Researchers say more study needed to learn how hearing aids, other interventions might save money
THURSDAY, April 7, 2016 (HealthDay News) — Hearing loss is associated with higher medical costs for late middle-aged adults, according to a research letter published online April 7 in JAMA Otolaryngology-Head & Neck Surgery.
Annie Simpson, Ph.D., from the Medical University of South Carolina in Charleston, and colleagues examined health care use by 561,764 adults between the ages of 55 and 64 who had private insurance.
The researchers found that over 18 months, those with hearing loss had 33 percent higher health care costs ($14,165, on average) than those without hearing loss ($10,629).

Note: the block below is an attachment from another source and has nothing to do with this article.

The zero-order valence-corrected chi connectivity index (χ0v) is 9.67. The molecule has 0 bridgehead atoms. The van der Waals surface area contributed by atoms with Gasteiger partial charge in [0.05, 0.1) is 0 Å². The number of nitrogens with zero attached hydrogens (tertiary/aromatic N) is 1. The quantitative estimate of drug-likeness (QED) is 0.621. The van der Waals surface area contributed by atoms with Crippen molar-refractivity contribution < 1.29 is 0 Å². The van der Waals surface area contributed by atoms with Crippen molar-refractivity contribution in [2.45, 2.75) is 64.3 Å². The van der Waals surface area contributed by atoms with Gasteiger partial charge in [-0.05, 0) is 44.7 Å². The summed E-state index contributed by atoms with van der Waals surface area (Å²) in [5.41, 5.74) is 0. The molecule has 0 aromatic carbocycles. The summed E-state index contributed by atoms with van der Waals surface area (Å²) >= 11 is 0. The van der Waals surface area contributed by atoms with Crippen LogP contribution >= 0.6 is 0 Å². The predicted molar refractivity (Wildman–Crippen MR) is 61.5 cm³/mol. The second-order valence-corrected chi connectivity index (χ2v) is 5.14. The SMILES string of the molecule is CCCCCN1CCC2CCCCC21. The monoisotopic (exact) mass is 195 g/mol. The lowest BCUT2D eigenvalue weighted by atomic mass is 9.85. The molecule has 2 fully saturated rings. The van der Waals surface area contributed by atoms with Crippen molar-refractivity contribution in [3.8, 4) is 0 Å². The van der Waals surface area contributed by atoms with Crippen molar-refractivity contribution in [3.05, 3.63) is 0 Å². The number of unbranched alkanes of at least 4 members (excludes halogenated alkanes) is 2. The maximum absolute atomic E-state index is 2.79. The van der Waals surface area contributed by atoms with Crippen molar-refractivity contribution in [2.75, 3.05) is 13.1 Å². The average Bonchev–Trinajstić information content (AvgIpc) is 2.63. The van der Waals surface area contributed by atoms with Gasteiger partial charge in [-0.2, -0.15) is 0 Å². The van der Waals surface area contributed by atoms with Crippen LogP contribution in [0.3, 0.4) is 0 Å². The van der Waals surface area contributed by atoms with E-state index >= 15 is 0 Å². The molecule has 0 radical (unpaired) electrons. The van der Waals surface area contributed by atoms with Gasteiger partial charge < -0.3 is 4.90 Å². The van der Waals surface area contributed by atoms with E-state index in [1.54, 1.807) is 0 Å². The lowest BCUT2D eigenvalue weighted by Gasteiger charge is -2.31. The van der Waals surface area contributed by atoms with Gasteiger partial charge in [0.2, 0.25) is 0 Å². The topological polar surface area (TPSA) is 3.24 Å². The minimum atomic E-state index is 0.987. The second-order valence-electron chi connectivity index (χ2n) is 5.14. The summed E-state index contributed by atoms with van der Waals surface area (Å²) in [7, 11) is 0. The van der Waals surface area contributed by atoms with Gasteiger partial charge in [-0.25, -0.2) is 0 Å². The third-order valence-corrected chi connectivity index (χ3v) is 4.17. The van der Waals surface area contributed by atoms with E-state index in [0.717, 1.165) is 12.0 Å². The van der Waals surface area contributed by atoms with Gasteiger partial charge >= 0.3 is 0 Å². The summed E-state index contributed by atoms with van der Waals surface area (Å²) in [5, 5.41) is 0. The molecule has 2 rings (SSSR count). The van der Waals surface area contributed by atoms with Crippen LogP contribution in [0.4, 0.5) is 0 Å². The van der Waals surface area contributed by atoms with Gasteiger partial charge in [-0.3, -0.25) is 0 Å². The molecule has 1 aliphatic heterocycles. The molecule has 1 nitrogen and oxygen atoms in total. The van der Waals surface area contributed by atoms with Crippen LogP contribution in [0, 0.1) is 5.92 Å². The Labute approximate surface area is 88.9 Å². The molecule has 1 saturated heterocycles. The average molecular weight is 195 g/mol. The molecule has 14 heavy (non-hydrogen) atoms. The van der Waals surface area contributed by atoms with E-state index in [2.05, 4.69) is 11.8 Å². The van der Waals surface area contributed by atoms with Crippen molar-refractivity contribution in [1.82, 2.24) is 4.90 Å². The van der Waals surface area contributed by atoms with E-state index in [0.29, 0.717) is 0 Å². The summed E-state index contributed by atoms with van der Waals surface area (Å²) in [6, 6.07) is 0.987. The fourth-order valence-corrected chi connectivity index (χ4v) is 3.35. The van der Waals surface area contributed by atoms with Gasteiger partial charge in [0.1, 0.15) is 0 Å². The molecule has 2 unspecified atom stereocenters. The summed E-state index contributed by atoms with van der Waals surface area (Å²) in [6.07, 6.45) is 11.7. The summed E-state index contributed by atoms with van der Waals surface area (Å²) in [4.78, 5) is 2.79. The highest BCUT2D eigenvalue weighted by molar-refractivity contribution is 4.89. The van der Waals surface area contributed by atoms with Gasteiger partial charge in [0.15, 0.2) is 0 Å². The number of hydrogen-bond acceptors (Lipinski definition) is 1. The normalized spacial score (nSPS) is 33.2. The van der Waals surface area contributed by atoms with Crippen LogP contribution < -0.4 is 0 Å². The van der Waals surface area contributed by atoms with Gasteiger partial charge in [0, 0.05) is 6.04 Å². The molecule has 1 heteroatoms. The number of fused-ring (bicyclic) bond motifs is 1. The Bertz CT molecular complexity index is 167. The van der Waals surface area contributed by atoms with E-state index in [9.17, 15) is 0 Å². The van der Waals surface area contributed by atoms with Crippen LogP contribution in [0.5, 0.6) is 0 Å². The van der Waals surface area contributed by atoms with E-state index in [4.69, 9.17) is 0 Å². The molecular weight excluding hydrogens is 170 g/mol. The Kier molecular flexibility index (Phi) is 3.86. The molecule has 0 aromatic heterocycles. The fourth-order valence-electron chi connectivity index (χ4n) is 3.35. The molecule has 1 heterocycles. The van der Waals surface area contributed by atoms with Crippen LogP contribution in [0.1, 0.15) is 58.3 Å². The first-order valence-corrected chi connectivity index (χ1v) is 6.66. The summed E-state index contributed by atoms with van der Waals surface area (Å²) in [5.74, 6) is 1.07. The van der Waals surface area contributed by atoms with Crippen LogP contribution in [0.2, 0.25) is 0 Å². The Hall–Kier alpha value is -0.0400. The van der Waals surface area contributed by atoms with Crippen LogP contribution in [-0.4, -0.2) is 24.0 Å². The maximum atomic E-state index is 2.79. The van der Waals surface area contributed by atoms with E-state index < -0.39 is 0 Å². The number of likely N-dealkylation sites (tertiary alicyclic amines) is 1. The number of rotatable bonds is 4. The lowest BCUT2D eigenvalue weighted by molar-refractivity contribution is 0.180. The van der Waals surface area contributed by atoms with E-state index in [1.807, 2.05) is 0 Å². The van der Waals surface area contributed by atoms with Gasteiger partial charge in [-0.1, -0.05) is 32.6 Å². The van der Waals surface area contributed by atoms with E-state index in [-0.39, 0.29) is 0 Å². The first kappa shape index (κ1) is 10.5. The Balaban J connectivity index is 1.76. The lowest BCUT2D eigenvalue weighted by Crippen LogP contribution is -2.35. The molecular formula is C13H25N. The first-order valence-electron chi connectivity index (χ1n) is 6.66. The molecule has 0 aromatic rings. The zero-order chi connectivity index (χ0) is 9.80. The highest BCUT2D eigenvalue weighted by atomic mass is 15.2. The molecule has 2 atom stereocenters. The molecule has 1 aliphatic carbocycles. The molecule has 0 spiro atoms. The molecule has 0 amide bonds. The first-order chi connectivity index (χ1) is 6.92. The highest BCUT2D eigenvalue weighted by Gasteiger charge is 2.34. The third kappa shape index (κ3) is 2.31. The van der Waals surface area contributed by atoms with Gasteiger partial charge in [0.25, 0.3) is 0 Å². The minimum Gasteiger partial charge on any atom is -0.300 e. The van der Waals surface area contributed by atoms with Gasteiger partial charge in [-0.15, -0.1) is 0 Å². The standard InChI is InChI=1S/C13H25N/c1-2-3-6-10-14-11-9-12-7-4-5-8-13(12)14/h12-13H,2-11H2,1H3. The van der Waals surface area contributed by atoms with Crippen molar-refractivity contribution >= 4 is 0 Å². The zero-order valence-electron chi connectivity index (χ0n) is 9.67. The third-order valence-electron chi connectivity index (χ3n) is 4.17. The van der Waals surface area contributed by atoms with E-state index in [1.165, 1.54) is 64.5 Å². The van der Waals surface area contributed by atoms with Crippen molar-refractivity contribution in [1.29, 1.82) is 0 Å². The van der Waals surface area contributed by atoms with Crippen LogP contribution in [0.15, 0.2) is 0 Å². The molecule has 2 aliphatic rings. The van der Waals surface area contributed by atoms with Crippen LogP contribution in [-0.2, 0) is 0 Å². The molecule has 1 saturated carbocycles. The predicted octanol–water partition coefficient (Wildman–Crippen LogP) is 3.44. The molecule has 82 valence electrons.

“This finding indicates that negative health-related effects of hearing loss, a condition that many consider simply an unavoidable result of aging, may manifest earlier than is generally recognized and may affect use of health care across the continuum of care,” Simpson said in a journal news release.
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